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Aug 15, 2012 11:23 AMPublication: The Southampton Press

Sag Harbor Continues To Weigh Fate Of Police Protection In Light of Contract Dispute

Aug 15, 2012 11:28 AM

As Sag Harbor Village and its police department await arbitration over an ongoing contract dispute, Sag Harbor Village Mayor Brian Gilbride told the Village Board on Tuesday night that he is continuing conversations with larger, neighboring law enforcement agencies about the possibility of their providing police protection in Sag Harbor.

The issue is turning into a point of contention.

The mayor pointed to rising costs and state-level efforts to combine government resources as possible reasons for entering into an inter-municipal agreement with another agency.

He said he has met with Suffolk County Sheriff Vincent DeMarco and Southampton Town Police Chief William Wilson Jr., as well as submitted letters to East Hampton Town Supervisor Bill Wilkinson and Southampton Town Supervisor Anna 
Throne-Holst, and that there has been interest on their side 
about providing two police cars to Sag Harbor every day of the year.

“The bottom line is it’s roughly 33 percent of our budget,” Mr. Gilbride said of the Police Department. “I started out not wanting to go down this road. I continue not wanting to go down this road, but these costs are getting to a point where we have to take a hard look.”

He continued, “All of this talk about abolishing the department, I have been very vocal that I don’t want to do that.”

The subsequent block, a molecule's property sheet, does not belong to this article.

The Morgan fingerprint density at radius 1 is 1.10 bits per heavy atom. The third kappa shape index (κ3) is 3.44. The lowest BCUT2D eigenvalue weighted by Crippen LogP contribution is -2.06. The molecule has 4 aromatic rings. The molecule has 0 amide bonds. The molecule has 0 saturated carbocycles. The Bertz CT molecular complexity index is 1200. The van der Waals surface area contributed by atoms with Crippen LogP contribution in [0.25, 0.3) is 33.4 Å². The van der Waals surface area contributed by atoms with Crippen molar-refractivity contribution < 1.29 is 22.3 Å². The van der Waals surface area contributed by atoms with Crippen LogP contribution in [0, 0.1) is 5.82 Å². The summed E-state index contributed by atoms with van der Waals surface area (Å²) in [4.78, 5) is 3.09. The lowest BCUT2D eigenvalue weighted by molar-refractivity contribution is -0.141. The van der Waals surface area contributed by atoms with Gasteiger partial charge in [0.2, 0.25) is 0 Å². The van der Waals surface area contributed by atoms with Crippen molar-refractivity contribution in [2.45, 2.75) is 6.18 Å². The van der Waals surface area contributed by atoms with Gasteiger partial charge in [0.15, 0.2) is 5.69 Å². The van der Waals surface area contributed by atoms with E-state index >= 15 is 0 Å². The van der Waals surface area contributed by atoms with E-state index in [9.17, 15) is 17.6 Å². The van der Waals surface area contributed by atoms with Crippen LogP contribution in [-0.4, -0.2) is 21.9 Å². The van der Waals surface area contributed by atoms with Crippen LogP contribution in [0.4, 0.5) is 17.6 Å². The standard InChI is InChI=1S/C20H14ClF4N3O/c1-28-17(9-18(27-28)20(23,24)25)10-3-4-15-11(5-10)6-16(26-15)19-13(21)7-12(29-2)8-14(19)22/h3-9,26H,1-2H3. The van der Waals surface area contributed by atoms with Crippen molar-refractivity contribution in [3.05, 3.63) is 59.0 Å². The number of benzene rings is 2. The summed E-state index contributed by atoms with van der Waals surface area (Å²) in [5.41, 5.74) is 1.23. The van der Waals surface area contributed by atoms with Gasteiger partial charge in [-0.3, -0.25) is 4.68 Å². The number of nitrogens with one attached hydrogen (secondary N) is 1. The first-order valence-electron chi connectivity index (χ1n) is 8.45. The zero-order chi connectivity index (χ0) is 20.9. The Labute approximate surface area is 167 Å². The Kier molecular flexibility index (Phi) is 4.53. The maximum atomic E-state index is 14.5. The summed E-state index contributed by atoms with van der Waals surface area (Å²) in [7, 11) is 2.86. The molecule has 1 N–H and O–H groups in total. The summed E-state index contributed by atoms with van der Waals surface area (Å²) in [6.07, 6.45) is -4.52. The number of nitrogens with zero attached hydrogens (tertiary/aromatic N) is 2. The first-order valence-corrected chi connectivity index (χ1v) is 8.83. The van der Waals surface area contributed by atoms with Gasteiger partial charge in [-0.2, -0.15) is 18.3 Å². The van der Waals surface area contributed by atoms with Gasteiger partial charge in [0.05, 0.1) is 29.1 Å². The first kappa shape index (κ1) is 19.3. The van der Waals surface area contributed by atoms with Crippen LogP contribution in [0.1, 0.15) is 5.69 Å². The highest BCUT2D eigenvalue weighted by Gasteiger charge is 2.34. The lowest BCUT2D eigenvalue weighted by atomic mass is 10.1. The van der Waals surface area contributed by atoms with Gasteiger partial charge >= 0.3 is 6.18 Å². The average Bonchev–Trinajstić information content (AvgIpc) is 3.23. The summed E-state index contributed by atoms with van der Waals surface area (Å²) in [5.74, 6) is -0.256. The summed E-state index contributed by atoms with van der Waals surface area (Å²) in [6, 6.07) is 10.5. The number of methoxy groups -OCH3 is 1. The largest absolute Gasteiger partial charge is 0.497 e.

Village Trustee Tim Culver said the talk does not have to do with the PBA contract. “It’s a question of allocation of resources and what’s the most efficient way of doing that.”

But Village Police Chief Thomas Fabiano, on the other hand, took the podium at the same meeting to lament otherwise.

“I’ve been here 35 years in July. It’s disheartening to hear someone saying we want to abolish the Police Department,” Chief Fabiano said, adding that he thinks what the village force provides the village far surpasses what could be provided by outside agencies.

“You say it doesn’t have anything to do with contracts or anything like that, but for 35 years, I’ve been through a lot of mayors and a lot of trustees, and when it came to a contract that nobody agreed upon … when times get hard, they say let’s get rid of these guys,” he said. “It really hurts me to see you doing this.”

He also noted that it seemed the resulting atmosphere was turning people against the police department—a point with which Mr. Gilbride disagreed.

The mayor said he would discuss specific figures in executive session.

The chief left the podium saying, “Whatever you guys want. It doesn’t matter, 35 years.”

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Not about the contract? It seems there was no talk of dissolving PD before contract dispute started. What a strange coincidence.
By Bayman1 (297), Sag Harbor on Aug 15, 12 8:51 PM
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